Some familiar faces take an alternative approach to trying to get the FCC to open up spectrum for wireless broadband.
Recently, we reported on bills introduced – actually, re-introduced, since proposals with the same language had died during the preceding Congressional session – by several reasonably high-profile Senators and Representatives. Their goal: requiring the FCC to study the possible use of the 5.9 GHz band for Wi-Fi use. Now the same crew is at it again, but they’re using a somewhat gentler approach. Rather than looking to require the Commission to do anything, this time they’re simply offering their support for the FCC’s efforts to “free up additional spectrum for wireless broadband use”. They don’t identify precisely which “efforts” they’re supporting, but they do happen to suggest that the Commission “explore potential sharing opportunities within the 10 GHz band”.
While the letter doesn’t say how this Congressional team happened to hit on the 10 GHz band, we’re guessing it wasn’t an accident.
As it turns out, back in May 2013, a company called Mimosa Networks filed a petition with the FCC asking it to start a rulemaking proceeding to make available additional spectrum for wireless broadband services. Where would that spectrum come from? Why, the 10.0-10.5 GHz band, of course. Mimosa suggested that additional spectrum is needed for wireless internet service providers (sometimes called “WISPs”) to provide long distance, high capacity links. These “backhaul” links form the middle portion of our internet connections, connecting points that collect “last mile” end user information to the Internet “backbone.” Backhaul is often transmitted over fiber (or legacy copper), but also it’s also transmitted wirelessly when the alternatives don’t make sense – for example, in rural areas, where wireless facilities are quicker and cheaper than fiber.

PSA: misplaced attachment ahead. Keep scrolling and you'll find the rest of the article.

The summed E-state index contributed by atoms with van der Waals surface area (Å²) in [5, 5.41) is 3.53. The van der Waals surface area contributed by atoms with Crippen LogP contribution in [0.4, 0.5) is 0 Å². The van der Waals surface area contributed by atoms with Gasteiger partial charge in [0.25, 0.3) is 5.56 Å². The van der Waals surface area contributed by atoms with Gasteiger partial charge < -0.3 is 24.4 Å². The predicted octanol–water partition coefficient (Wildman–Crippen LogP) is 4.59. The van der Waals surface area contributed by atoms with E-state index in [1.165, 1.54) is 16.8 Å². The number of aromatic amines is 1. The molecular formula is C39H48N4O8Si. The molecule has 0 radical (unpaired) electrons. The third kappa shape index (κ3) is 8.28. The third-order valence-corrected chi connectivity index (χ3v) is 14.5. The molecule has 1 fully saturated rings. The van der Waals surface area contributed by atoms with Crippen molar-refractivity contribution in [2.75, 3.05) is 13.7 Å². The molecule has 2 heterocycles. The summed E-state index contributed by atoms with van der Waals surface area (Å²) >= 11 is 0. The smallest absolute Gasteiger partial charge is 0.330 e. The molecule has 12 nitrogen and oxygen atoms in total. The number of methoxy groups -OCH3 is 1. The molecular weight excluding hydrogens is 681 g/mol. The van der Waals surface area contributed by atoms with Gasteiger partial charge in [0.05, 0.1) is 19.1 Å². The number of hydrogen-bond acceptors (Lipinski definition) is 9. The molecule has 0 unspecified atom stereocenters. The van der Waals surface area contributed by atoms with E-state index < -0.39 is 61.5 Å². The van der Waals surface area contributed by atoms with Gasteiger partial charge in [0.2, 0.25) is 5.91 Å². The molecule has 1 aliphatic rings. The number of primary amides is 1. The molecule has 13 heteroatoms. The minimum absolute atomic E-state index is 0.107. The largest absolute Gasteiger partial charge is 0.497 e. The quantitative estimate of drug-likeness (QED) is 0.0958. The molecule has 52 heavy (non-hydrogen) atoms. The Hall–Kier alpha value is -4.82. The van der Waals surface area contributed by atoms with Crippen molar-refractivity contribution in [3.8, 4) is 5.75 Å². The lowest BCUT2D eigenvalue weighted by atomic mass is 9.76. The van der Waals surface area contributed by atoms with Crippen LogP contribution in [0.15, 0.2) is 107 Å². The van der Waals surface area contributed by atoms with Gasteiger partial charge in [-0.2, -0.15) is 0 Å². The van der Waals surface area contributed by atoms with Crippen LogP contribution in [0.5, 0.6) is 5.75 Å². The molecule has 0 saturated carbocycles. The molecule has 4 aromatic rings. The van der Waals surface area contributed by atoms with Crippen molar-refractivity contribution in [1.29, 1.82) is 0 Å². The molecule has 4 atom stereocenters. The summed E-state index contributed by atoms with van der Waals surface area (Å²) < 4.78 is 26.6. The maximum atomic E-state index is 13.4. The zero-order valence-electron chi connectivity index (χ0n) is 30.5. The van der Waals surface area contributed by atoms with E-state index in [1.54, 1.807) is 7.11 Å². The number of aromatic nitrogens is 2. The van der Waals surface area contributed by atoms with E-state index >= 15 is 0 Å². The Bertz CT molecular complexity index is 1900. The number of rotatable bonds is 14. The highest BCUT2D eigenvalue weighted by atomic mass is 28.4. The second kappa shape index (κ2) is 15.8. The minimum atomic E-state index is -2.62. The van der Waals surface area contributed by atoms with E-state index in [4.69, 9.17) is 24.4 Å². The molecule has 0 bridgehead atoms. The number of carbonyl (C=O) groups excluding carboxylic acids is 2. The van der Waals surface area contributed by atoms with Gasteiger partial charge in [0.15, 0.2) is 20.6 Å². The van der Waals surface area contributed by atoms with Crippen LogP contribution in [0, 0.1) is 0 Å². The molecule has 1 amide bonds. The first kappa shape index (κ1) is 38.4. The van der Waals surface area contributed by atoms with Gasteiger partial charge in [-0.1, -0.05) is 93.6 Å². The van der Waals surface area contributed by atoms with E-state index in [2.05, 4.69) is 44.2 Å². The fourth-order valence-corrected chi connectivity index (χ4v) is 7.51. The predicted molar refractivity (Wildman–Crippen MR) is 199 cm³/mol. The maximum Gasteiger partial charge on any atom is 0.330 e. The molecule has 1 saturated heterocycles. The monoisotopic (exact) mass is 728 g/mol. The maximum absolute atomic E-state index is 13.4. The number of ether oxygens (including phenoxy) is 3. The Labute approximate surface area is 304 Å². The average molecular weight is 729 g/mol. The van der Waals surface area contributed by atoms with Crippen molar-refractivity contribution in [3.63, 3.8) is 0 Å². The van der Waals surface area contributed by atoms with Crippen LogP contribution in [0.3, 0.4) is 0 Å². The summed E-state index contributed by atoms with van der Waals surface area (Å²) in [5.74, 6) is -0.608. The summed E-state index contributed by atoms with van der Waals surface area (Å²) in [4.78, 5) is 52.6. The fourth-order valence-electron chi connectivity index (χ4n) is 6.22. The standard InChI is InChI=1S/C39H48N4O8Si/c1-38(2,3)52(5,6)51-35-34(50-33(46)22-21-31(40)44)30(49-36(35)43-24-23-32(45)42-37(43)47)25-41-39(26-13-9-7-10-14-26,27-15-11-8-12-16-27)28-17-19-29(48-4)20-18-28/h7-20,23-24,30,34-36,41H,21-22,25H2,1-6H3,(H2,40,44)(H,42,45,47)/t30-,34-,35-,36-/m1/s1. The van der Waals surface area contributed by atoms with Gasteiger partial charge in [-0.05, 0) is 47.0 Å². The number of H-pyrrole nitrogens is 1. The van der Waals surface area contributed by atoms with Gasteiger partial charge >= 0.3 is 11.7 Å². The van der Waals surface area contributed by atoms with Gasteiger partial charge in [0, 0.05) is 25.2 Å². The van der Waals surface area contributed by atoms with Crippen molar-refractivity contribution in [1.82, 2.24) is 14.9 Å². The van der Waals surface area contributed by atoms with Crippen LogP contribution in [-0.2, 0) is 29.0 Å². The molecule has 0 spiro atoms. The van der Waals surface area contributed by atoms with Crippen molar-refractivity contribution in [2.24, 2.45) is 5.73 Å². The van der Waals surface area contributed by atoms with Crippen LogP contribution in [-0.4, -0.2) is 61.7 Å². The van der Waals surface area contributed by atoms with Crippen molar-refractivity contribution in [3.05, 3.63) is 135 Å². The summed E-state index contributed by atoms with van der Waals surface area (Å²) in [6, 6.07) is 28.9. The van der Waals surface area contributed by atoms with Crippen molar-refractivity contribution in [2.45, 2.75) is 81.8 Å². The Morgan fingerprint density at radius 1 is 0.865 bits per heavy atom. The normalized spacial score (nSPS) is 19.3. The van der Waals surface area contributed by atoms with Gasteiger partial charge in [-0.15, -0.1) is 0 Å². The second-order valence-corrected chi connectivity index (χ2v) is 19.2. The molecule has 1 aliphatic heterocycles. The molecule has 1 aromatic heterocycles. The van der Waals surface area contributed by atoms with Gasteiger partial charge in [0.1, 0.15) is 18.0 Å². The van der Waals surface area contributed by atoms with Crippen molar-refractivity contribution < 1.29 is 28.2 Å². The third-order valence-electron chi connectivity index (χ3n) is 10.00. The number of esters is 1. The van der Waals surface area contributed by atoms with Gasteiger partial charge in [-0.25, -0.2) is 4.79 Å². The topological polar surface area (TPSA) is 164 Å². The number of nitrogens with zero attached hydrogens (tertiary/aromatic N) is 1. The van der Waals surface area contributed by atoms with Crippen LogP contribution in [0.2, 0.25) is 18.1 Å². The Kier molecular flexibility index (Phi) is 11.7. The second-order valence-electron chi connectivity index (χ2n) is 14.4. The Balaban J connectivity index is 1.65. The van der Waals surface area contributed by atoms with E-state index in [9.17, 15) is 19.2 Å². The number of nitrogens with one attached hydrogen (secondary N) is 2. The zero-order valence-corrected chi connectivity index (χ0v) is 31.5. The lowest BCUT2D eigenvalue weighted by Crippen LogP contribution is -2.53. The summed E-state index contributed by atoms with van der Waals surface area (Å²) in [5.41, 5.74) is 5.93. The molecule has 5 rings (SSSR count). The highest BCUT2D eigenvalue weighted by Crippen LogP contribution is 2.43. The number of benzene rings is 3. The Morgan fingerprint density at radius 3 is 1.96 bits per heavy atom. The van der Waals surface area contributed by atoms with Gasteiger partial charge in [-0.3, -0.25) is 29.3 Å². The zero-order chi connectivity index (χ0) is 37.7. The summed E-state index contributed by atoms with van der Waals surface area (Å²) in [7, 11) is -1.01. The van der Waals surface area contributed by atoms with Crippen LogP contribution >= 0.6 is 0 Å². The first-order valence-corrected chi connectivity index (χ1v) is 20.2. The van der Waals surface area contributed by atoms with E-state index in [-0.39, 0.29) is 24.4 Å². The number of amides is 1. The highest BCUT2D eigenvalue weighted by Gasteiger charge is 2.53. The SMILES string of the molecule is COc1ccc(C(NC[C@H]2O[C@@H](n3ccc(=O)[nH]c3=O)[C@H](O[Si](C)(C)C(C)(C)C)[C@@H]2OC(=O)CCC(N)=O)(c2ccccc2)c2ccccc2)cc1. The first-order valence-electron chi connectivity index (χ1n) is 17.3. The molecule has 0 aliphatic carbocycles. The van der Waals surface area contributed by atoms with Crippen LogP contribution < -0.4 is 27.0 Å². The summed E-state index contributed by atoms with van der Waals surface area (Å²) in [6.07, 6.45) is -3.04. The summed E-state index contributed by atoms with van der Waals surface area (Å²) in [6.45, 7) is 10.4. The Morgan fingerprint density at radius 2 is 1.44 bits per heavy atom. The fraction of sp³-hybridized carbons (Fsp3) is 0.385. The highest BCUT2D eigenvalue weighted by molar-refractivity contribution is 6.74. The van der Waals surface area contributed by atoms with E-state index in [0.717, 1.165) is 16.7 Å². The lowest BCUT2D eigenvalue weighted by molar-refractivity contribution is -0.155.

In its petition Mimosa asks for a fairly aggressive power level (55 dBW). That’s based on similar power levels (specified in Part 101 of the rules) for operations in the 10.7-11.7 GHz band. Mimosa also helpfully suggests ways to mitigate interference to radar uses – specifically, a method referred to as Dynamic Frequency Selection, which means that, before transmitting, the broadband system would have to first listen for the signals from other users.
The bad news for Mimosa is that the 10 GHz band is currently used by amateur radio (HAM) operators and amateur satellite services (amateur communications conducted via satellite). (It’s also used for both government and commercial radiolocation (a/k/a radar).) Longtime CommLawBlog readers will recall that amateur operators can be aggressive and persistent when it comes to protecting the spectrum turf they call home. Predictably, the amateurs opposed Mimosa’s proposal in full force. Whether or not as a result of that opposition, the Commission has taken no action on the proposal since the last comment was filed nine months ago.
Against that backdrop, what should arrive but the recent letter to Chairman Wheeler from six members of Congress, encouraging the FCC to be sure to check out the 10 GHz band as a possible means of “expanding Wi-Fi capabilities to bring Internet access to more Americans.” (For the record, the letter was signed by Senators Booker and Rubio and Representatives Matsui, Guthrie, Eshoo and Latta.) While their letter falls short of the considerably more aggressive approach that these Congresspeople took with respect to the 5.9 GHz band – i.e., introducing legislation that would require the FCC should to consider Wi-Fi sharing in that band – nonetheless a pattern appears to be emerging: when the private sectors says that more spectrum is needed for Wi-Fi, Congress will come knocking on the FCC’s door if the FCC doesn’t move quickly enough. It remains to be seen exactly how the Commission will react to this unsolicited advice from Congress. Check back here for updates.